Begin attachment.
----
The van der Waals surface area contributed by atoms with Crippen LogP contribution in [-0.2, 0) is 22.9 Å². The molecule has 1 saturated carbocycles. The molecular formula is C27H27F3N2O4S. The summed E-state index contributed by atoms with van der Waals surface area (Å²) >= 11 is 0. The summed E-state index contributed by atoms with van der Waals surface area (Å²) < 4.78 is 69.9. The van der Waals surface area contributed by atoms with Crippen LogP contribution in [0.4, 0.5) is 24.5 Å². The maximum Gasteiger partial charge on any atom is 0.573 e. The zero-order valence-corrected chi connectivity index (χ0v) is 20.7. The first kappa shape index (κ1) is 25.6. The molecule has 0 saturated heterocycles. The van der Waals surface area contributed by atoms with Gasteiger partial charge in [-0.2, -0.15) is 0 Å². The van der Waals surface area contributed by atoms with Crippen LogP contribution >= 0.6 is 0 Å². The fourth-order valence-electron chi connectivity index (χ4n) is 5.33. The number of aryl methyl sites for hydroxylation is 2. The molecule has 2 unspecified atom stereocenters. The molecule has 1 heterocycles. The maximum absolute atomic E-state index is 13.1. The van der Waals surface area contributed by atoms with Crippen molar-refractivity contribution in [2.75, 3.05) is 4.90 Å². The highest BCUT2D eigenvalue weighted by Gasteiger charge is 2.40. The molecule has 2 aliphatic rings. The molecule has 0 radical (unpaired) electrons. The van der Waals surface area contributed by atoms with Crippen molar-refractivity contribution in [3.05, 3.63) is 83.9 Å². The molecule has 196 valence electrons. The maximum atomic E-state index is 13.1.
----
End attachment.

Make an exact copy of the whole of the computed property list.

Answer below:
The van der Waals surface area contributed by atoms with Crippen LogP contribution in [-0.2, 0) is 22.9 Å². The molecule has 1 saturated carbocycles. The molecular formula is C27H27F3N2O4S. The summed E-state index contributed by atoms with van der Waals surface area (Å²) >= 11 is 0. The summed E-state index contributed by atoms with van der Waals surface area (Å²) < 4.78 is 69.9. The van der Waals surface area contributed by atoms with Crippen LogP contribution in [0.4, 0.5) is 24.5 Å². The maximum Gasteiger partial charge on any atom is 0.573 e. The zero-order valence-corrected chi connectivity index (χ0v) is 20.7. The first kappa shape index (κ1) is 25.6. The molecule has 0 saturated heterocycles. The van der Waals surface area contributed by atoms with Gasteiger partial charge in [-0.2, -0.15) is 0 Å². The van der Waals surface area contributed by atoms with Crippen LogP contribution >= 0.6 is 0 Å². The fourth-order valence-electron chi connectivity index (χ4n) is 5.33. The number of aryl methyl sites for hydroxylation is 2. The molecule has 2 unspecified atom stereocenters. The molecule has 1 heterocycles. The maximum absolute atomic E-state index is 13.1. The van der Waals surface area contributed by atoms with Crippen molar-refractivity contribution in [2.75, 3.05) is 4.90 Å². The highest BCUT2D eigenvalue weighted by Gasteiger charge is 2.40. The molecule has 2 aliphatic rings. The molecule has 0 radical (unpaired) electrons. The van der Waals surface area contributed by atoms with Crippen molar-refractivity contribution in [3.05, 3.63) is 83.9 Å². The molecule has 196 valence electrons. The maximum atomic E-state index is 13.1.